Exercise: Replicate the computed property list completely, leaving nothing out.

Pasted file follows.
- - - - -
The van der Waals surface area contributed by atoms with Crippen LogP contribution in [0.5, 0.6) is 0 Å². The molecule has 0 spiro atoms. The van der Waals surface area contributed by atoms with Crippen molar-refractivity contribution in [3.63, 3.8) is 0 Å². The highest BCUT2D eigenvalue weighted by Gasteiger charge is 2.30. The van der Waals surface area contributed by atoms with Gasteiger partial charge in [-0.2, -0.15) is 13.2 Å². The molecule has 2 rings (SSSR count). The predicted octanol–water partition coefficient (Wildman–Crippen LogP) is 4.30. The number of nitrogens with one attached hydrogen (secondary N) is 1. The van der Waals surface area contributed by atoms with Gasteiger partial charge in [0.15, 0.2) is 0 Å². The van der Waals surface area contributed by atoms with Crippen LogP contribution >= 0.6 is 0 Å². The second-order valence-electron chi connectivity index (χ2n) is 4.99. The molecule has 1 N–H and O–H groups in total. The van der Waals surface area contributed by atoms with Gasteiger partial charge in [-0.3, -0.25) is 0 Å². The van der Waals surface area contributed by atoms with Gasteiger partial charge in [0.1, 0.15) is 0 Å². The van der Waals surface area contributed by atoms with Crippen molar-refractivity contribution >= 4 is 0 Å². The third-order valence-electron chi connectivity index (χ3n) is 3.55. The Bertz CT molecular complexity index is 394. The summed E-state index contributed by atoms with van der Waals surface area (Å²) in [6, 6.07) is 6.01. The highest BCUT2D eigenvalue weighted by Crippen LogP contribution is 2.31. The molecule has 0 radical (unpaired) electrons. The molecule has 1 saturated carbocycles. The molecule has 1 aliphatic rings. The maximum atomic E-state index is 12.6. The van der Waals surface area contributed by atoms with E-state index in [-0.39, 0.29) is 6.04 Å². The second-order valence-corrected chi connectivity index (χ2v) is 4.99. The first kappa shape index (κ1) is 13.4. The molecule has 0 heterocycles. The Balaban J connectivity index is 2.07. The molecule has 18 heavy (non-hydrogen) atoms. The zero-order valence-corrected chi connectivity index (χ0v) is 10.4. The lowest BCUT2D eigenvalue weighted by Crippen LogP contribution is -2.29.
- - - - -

The van der Waals surface area contributed by atoms with Crippen LogP contribution in [0.5, 0.6) is 0 Å². The molecule has 0 spiro atoms. The van der Waals surface area contributed by atoms with Crippen molar-refractivity contribution in [3.63, 3.8) is 0 Å². The highest BCUT2D eigenvalue weighted by Gasteiger charge is 2.30. The van der Waals surface area contributed by atoms with Gasteiger partial charge in [-0.2, -0.15) is 13.2 Å². The molecule has 2 rings (SSSR count). The predicted octanol–water partition coefficient (Wildman–Crippen LogP) is 4.30. The number of nitrogens with one attached hydrogen (secondary N) is 1. The van der Waals surface area contributed by atoms with Gasteiger partial charge in [0.15, 0.2) is 0 Å². The van der Waals surface area contributed by atoms with Crippen LogP contribution >= 0.6 is 0 Å². The second-order valence-electron chi connectivity index (χ2n) is 4.99. The molecule has 1 N–H and O–H groups in total. The van der Waals surface area contributed by atoms with Gasteiger partial charge in [-0.3, -0.25) is 0 Å². The van der Waals surface area contributed by atoms with Gasteiger partial charge in [0.1, 0.15) is 0 Å². The van der Waals surface area contributed by atoms with Crippen molar-refractivity contribution >= 4 is 0 Å². The third-order valence-electron chi connectivity index (χ3n) is 3.55. The Bertz CT molecular complexity index is 394. The summed E-state index contributed by atoms with van der Waals surface area (Å²) in [6, 6.07) is 6.01. The highest BCUT2D eigenvalue weighted by Crippen LogP contribution is 2.31. The molecule has 0 radical (unpaired) electrons. The molecule has 1 saturated carbocycles. The molecule has 1 aliphatic rings. The maximum atomic E-state index is 12.6. The van der Waals surface area contributed by atoms with E-state index in [-0.39, 0.29) is 6.04 Å². The second-order valence-corrected chi connectivity index (χ2v) is 4.99. The first kappa shape index (κ1) is 13.4. The molecule has 0 heterocycles. The Balaban J connectivity index is 2.07. The molecule has 18 heavy (non-hydrogen) atoms. The zero-order valence-corrected chi connectivity index (χ0v) is 10.4. The lowest BCUT2D eigenvalue weighted by Crippen LogP contribution is -2.29.